Lifecycle of a tech startup series: The basics

30 October 2020

Last time we met the founders of a wearable tech startup, who wanted to take the next steps towards establishing their business. Cutting straight to the chase, we suggest these are as follows:
1. Choose a name for your business, and check it is available. This sounds obvious, but do carry out a google search before you commit to a name, to check that no one else is using it. Do also check the name is available on Companies House and check that no one has trademarked the name/word by also checking the trademark register here. Bear in mind that there are rules around company names, it cannot contain a ‘sensitive’ word or expression, or suggest a connection with government or local authorities, unless you get permission. As an example, you can’t use ‘British’ without permission.
Our founders wanted to use the name ‘KNetic’ but on a search, this is already being used. They have therefore settled on the name KNow Wear Limited (available as at September 2020).
2. Incorporate a company. For most startups (assuming you are planning to be profit making and unless you are planning to run a consultancy business or offer professional services), a private company limited by shares in the right entity to incorporate. You can do this in about 30 minutes on the Companies House website for £12.
Before you start, do make sure you have in front of you: the intended registered office address for the company (this is where mail will be sent), each proposed director’s name, DOB, nationality, country of residence, job title (as they wish to appear on the register), correspondence address (we suggest using the registered office address) and their home address (this won’t be made public). You will need the same information for each intended shareholder. You will also need, for security purposes, each intended shareholders’ town of birth, mother’s maiden name and passport number (there are other options here, but these are the most straightforward).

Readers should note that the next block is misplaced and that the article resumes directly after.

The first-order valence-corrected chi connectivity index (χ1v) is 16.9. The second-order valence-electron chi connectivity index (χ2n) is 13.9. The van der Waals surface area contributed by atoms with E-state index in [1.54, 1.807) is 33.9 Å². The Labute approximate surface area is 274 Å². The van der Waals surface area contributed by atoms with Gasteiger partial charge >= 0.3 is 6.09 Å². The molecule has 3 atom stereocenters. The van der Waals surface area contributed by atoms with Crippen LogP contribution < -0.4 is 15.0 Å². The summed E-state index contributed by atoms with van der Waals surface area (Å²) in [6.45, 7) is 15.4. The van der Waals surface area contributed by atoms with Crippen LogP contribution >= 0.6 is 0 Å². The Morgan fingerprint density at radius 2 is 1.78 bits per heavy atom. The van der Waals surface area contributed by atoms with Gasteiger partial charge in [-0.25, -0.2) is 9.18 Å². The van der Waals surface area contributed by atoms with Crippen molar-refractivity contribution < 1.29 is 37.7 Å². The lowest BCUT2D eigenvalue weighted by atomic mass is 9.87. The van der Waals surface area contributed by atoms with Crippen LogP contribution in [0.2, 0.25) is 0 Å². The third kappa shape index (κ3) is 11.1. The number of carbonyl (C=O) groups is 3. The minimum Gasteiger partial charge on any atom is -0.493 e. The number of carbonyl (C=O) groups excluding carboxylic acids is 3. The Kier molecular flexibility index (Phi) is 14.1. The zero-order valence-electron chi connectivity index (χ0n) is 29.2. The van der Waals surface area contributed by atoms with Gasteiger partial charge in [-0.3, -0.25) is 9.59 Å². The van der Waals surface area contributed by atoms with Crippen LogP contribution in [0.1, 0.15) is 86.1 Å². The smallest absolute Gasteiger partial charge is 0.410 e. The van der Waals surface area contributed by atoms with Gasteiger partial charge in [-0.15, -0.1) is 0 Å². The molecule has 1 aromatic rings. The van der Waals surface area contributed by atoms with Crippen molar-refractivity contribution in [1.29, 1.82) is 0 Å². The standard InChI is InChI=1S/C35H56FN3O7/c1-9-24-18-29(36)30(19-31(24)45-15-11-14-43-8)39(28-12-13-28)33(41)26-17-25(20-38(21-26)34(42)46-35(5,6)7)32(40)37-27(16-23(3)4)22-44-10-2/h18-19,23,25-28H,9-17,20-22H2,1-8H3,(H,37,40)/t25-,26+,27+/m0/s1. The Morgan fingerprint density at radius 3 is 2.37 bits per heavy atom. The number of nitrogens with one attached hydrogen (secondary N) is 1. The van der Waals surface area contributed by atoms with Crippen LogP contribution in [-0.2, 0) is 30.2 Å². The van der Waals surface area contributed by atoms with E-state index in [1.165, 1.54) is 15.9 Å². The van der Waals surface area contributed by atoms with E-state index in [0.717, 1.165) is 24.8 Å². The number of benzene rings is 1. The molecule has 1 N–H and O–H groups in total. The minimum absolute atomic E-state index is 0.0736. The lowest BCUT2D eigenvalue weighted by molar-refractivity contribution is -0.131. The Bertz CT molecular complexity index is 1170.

As part of the application, you will also need to choose the nominal (AKA par) value of the company’s shares, and determine how many shares should be issued to each shareholder. It is generally a good idea to incorporate with one class of shares (ordinary) with a nominal value of £0.01 per share. Remember that each shareholder is expected to have transferred to the company the nominal value of their shareholding, so be careful not to incorporate a company with 1,000 shares of £1.00 each, as you will be expected to have transferred
£1,000 to the company.
If you don’t have all the details, don’t worry. You can transfer or issue shares post- incorporation, or appoint directors after incorporation, but it is easiest to get this right now.
Each of our founders is a director and a shareholder of the company, and (having not followed our advice) each one holds one share of £1.00.
Incorporating a company means that the business is now its own legal entity. This means that our founders’ liability is limited to any of their £1.00 share value which remains unpaid
– which means if the startup fails, their personal finances and assets aren’t on the line. It also means that it is the company, and not the individual founders, that will enter into contracts and the company that will make money and pay tax. To extract value from the company, the founders will need to pay themselves a salary and/or a dividend.
3. Diarise key filings to be made at Companies House and write up your company books. The two key filings to diarise are the confirmation statement and the accounts, both of which need to be filed every year. English companies are also required to create and maintain a collection of registers which are known as the company’s statutory registers (or the company/statutory books). There is a statutory obligation to keep and maintain the following registers: